My Writers: Malcolm Gladwell


Back in the rough and tumble days before the vast digital landscape was scored with roadways to full archives of certain publications, I used to devote thought and energy to tearing pages out of magazine. Our filing cabinet had a folder stuffed full of articles either I or my partner-in-all-things found interesting enough that we wanted the option of revisiting them somewhere down the line. A sizable number of these came from The New Yorker. These weren’t yanked indiscriminately, but nor we we making a concerted effort to assemble the work of certain writers. I wasn’t even looking at the byline all that often. Only later, when perusing the wooly collection of articles, did I realize that a sizable number of them were written by Malcolm Gladwell.

By then, I’d already raced through some of Gladwell’s books, initially inspired to do so by an engrossing hour of the Commonwealth Club‘s radio program, in which he largely talked about findings and theories shared in his book Blink, new at the time. Gladwell exhibiting an infectious eagerness for putting together ideas, especially those that might initially seem wildly different from each other. In a way that I found immensely appealing, Gladwell was clearly using the act of writing to help him make sense of the world. Realistically, that’s what all writers do. In Gladwell’s case, it was just more overt, standing as the explicitly stated goal. His writing has a jaunty freedom to it, as if any notion that alit in his brain — if there are multiple variations of mustard, why isn’t there a similar wide-ranging creativity when it comes to ketchup? — was fair game to strike out on an adventure of sociological journalism. As much as any author of fanciful fictions, Gladwell’s creativity was colored with an effusive sense of possibility, a plainspoken declaration of “Well, why not?”

I enjoy Gladwell’s books, but shorter forms suit him better, and not just because the heady success he found in the business section of the bookstore with both Blink and The Tipping Point sometimes makes later bound works seem like they’re straining a touch too hard to connect with the same audience. Gladwell prospers when he’s following an inkling as far as it can go and not particularly worrying about whether it needs to be kicked along a little further. That makes The New Yorker an ideal home. Even before he became a contributor with major bestsellers on his CV, Gladwell noted with delight that The New Yorker editors basically let him write about whatever struck him as interesting. The nature of the publication allowed the luxury of assurance that they could always find a home somewhere in their pages for whatever he tapped out, be it relatively lightweight or serious as can be. His penchant for intricate, almost clinical examinations of social data routinely leads to novel but compelling assessments of situations that are too often unhelpfully reduced to the maudlin. Gladwell brings empathy to his work, but he doesn’t let that impede his primary focus: figuring out the deeper, obscured truth. To his everlasting credit, he is writer that tirelessly strives for revelation.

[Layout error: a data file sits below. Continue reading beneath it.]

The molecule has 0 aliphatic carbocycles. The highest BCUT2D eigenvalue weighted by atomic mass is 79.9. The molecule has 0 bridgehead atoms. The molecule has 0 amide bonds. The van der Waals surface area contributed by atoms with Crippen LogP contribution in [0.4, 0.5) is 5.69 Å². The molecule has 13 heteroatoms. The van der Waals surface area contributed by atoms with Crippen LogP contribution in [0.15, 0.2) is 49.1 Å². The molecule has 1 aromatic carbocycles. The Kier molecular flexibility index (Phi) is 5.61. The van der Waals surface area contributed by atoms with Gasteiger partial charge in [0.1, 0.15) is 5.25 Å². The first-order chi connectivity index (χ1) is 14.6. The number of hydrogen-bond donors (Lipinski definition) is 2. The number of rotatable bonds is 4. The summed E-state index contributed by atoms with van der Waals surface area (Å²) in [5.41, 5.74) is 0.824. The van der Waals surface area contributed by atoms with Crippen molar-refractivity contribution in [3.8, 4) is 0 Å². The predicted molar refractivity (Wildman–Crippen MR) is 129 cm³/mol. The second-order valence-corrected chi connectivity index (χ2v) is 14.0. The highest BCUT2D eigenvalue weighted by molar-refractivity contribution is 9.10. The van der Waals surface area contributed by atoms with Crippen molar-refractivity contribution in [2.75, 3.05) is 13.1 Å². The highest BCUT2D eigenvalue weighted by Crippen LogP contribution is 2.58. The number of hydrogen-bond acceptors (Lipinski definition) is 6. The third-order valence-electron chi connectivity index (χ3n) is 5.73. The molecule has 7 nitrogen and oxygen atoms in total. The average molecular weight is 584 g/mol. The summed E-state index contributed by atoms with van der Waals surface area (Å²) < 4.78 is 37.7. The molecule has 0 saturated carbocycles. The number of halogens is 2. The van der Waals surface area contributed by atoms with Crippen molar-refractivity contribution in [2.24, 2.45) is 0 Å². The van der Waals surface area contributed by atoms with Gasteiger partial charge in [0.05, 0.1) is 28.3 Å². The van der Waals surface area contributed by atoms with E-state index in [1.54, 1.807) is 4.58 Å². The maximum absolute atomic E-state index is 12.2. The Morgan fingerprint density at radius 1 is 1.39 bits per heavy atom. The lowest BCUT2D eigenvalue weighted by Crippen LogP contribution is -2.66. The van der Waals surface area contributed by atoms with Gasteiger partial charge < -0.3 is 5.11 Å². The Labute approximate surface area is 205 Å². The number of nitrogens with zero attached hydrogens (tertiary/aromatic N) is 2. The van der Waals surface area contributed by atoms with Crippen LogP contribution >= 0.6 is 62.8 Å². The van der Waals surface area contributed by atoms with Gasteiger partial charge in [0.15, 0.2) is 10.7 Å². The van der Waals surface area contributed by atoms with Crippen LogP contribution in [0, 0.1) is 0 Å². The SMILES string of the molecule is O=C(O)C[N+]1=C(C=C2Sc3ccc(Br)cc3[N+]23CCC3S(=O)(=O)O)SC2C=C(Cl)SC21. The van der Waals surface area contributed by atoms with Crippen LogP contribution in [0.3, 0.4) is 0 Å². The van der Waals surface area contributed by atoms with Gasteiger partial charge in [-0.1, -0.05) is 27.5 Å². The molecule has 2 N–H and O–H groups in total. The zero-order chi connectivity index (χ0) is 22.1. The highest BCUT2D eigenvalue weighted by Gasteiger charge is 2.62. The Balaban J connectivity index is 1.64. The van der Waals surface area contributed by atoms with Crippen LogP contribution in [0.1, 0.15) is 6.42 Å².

An Introduction
Margaret Atwood
Anne Tyler
Michael Chabon
Ian McEwan
Don DeLillo
Stephen King
John Steinbeck
Donna Tartt
Jonathan Lethem
Bradley Denton
Zadie Smith
Nick Hornby
Kurt Vonnegut
Thomas Hardy
Harlan Ellison
Dave Eggers
William Greider
Alan Moore
Terrence McNally
Elmore Leonard
Jonathan Franzen
Nicole Krauss
Mike Royko
Simon Callow
Steve Martin
John Updike
Roger Angell
Bill Watterson
William Shakespeare
Sarah Vowell
Douglas Adams
Doris Kearns Goodwin
Clive Barker
Jon Krakauer
John Darnielle
Richard Price
Art Spiegelman
Anthony Bourdain
John Irving
Oliver Sacks
John Byrne
Eric Schlosser
John Grisham

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